Jerry and I could not have been more different, he was a farmer born and bred, and; also stockily built, able to hold his own against anyone, whereas I was a sickly, weak, short sighted kid, scared of violence and aggression.

The reasons for me passing this exam, would never have been explained to you in anything other than in terms of how well Jerry had done at this school.  I am certain the financial imperatives would never have been mentioned, but I think you understood.

I passed the exam and was accepted for the Farmers school, but that is not what I am writing to thank you for.

During those afternoons in the quiet classroom, you instilled in me a love of simple arithmetic, a passion for spelling and a joy in reading that I have never lost, and for this; I am eternally grateful.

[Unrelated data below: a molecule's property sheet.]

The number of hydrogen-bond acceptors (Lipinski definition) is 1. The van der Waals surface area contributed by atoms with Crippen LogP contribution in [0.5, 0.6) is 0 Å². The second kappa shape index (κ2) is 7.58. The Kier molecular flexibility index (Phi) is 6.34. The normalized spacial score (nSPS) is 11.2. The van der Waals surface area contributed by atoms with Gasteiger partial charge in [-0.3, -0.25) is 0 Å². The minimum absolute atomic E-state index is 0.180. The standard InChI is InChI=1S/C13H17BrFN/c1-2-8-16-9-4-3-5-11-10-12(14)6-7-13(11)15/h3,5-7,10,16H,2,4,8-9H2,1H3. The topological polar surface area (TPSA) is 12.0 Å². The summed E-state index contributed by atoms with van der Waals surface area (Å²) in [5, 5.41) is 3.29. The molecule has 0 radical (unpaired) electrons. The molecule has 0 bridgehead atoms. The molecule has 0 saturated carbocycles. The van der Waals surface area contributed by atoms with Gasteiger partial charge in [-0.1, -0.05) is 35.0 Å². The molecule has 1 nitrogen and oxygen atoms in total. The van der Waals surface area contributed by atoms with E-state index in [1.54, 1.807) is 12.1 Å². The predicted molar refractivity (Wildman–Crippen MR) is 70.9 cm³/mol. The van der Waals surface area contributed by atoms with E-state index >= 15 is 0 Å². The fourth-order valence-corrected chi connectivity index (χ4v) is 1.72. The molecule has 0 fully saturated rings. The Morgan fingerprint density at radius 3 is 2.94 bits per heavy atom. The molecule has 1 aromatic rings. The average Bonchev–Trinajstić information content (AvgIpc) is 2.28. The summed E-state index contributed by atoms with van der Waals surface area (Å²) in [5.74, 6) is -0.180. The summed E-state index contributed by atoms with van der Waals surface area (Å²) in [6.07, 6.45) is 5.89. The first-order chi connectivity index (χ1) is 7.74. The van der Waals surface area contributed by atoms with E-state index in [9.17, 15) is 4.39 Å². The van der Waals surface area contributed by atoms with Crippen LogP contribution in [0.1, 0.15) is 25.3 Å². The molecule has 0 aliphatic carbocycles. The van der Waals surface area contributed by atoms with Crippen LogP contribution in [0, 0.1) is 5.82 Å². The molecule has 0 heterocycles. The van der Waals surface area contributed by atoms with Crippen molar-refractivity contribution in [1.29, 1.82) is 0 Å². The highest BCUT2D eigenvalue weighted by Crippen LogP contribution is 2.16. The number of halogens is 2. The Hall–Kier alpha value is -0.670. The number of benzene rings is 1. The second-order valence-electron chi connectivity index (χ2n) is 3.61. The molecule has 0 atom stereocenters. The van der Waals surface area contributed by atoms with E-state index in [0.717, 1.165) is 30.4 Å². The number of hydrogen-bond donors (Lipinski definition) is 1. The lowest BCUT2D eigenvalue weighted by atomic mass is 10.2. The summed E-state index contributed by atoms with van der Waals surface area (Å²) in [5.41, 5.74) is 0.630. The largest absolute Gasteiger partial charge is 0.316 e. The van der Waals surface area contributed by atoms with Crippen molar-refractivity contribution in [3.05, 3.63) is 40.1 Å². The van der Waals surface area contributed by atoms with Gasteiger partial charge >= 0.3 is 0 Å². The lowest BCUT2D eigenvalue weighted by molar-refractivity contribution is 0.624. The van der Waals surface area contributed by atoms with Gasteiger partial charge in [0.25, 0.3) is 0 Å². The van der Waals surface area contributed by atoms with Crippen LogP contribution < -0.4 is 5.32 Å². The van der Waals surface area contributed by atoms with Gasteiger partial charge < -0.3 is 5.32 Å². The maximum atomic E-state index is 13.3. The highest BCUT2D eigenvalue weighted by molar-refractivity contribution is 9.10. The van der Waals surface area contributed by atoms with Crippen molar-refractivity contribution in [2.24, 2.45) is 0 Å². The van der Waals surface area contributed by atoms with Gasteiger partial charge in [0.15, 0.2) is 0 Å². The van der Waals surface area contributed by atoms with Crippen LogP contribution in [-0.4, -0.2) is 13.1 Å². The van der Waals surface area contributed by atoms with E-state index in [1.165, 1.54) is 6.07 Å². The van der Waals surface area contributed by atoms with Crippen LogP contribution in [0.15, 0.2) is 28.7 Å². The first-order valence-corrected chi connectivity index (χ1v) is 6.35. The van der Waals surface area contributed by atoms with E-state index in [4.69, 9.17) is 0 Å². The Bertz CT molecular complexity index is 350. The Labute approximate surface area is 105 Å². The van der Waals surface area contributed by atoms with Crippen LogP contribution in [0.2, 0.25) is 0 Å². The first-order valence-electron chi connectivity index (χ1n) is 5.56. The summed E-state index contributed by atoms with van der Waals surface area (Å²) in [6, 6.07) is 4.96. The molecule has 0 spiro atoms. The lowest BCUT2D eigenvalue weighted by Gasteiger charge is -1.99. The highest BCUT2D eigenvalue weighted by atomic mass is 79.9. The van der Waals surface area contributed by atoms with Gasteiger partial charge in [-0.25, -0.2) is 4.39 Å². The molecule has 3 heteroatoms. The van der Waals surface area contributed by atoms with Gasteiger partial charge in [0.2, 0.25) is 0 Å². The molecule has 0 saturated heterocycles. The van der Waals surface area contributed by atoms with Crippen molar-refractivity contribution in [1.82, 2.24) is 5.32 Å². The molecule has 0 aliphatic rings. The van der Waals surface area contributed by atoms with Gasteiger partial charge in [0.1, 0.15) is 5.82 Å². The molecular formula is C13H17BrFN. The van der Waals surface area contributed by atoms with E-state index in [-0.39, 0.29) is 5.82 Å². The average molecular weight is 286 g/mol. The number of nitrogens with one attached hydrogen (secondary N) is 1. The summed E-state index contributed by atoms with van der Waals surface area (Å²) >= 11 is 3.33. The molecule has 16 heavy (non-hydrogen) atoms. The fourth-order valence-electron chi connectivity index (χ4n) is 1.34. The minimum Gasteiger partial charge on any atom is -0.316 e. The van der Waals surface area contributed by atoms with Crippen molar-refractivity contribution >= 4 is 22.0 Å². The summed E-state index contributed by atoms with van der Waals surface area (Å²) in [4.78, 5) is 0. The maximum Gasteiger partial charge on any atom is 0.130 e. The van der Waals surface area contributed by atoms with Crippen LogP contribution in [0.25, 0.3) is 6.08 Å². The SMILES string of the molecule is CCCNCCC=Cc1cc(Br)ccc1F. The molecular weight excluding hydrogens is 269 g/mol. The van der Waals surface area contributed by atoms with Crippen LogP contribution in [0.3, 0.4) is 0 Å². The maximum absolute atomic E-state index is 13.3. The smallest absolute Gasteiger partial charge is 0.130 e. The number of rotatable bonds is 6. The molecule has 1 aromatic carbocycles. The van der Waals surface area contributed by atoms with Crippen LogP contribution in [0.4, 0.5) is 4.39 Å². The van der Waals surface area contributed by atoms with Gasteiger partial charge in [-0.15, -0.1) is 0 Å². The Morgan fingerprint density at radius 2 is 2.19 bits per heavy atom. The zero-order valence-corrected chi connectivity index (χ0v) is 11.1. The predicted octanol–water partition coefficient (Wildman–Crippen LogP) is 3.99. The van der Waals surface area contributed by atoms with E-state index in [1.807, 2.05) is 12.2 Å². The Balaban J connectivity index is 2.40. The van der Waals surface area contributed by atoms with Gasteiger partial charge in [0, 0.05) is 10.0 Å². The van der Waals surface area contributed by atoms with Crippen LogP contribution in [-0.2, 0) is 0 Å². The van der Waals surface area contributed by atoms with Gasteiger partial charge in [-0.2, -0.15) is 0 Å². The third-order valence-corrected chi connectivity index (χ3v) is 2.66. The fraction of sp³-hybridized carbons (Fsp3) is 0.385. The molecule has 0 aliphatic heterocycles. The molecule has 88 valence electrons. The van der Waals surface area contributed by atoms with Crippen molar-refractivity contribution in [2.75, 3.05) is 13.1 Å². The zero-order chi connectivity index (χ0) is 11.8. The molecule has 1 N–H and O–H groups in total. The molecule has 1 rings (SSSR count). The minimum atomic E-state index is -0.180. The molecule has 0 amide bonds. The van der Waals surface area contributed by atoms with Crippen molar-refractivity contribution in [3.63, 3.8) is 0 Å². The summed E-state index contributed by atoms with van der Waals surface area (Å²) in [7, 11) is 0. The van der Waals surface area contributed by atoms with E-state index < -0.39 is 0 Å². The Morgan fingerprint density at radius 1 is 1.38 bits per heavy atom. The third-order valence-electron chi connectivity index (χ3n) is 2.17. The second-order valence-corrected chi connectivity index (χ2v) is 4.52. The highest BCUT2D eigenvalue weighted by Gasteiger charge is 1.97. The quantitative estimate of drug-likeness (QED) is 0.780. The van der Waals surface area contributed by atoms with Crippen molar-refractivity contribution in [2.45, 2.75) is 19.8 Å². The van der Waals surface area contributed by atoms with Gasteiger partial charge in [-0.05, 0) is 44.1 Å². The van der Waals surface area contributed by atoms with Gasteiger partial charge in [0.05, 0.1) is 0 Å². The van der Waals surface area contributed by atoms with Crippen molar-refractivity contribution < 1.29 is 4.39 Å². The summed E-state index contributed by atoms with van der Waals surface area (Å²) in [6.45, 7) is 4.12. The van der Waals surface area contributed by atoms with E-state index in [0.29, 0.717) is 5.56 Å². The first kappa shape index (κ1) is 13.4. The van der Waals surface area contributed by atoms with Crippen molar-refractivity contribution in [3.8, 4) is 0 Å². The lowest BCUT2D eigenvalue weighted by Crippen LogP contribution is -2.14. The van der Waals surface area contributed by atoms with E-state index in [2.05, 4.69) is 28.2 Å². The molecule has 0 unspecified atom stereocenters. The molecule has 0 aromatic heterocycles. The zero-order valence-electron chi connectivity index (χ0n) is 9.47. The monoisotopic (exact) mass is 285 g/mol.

The capacity for quick calculations, an almost messianic belief in good spelling and a voracious need for something to read at all times, are the legacy I took away from our time together and I am humbled when I think of the time you spent with me, well beyond the call of any duty.

On top of this; my time with you got me excused from many of the chores that would normally have been mine to do in the afternoons after school.

I will take reading a book in the quietness of a deserted school room, any day; over cleaning shitty straw from cattle sheds!!

Thank You


The times were changing but old religions and beliefs still held sway in late 1961

A letter to my oldest Brother

Dear Steve

You were home by now; finished with boarding school, working on the farm, joining organisations like Junior Farmers and creating a social life for yourself in the area. Like all little brothers who idolised their big brothers, I was probably a pain in the arse; an almost ten-year-old, wanting to be part of your grown up world!

The old religious mores were being severely tested with tensions running high between adults and their children as the early baby boomers came of age.